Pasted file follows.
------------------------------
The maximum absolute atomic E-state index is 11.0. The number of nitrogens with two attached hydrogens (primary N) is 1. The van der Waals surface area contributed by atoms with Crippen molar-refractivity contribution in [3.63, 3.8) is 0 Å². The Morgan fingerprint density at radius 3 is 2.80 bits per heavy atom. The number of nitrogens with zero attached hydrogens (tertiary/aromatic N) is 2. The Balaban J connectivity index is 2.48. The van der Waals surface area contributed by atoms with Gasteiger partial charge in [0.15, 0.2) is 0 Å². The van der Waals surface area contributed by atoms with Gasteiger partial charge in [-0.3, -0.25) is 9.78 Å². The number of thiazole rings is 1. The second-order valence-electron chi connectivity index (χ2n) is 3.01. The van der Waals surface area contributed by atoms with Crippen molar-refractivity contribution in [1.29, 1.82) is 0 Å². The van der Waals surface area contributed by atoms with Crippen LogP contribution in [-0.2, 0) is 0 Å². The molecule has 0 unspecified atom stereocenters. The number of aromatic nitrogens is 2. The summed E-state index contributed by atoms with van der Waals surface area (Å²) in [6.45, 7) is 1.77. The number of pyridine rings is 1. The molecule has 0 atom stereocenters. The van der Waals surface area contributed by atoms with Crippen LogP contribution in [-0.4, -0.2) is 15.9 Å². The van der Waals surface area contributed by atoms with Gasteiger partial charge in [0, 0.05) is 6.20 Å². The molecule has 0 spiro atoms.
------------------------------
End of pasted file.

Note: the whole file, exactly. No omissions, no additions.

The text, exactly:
The maximum absolute atomic E-state index is 11.0. The number of nitrogens with two attached hydrogens (primary N) is 1. The van der Waals surface area contributed by atoms with Crippen molar-refractivity contribution in [3.63, 3.8) is 0 Å². The Morgan fingerprint density at radius 3 is 2.80 bits per heavy atom. The number of nitrogens with zero attached hydrogens (tertiary/aromatic N) is 2. The Balaban J connectivity index is 2.48. The van der Waals surface area contributed by atoms with Gasteiger partial charge in [0.15, 0.2) is 0 Å². The van der Waals surface area contributed by atoms with Gasteiger partial charge in [-0.3, -0.25) is 9.78 Å². The number of thiazole rings is 1. The second-order valence-electron chi connectivity index (χ2n) is 3.01. The van der Waals surface area contributed by atoms with Crippen molar-refractivity contribution in [1.29, 1.82) is 0 Å². The van der Waals surface area contributed by atoms with Crippen LogP contribution in [-0.2, 0) is 0 Å². The molecule has 0 unspecified atom stereocenters. The number of aromatic nitrogens is 2. The summed E-state index contributed by atoms with van der Waals surface area (Å²) in [6.45, 7) is 1.77. The number of pyridine rings is 1. The molecule has 0 atom stereocenters. The van der Waals surface area contributed by atoms with Crippen LogP contribution in [-0.4, -0.2) is 15.9 Å². The van der Waals surface area contributed by atoms with Gasteiger partial charge in [0, 0.05) is 6.20 Å². The molecule has 0 spiro atoms.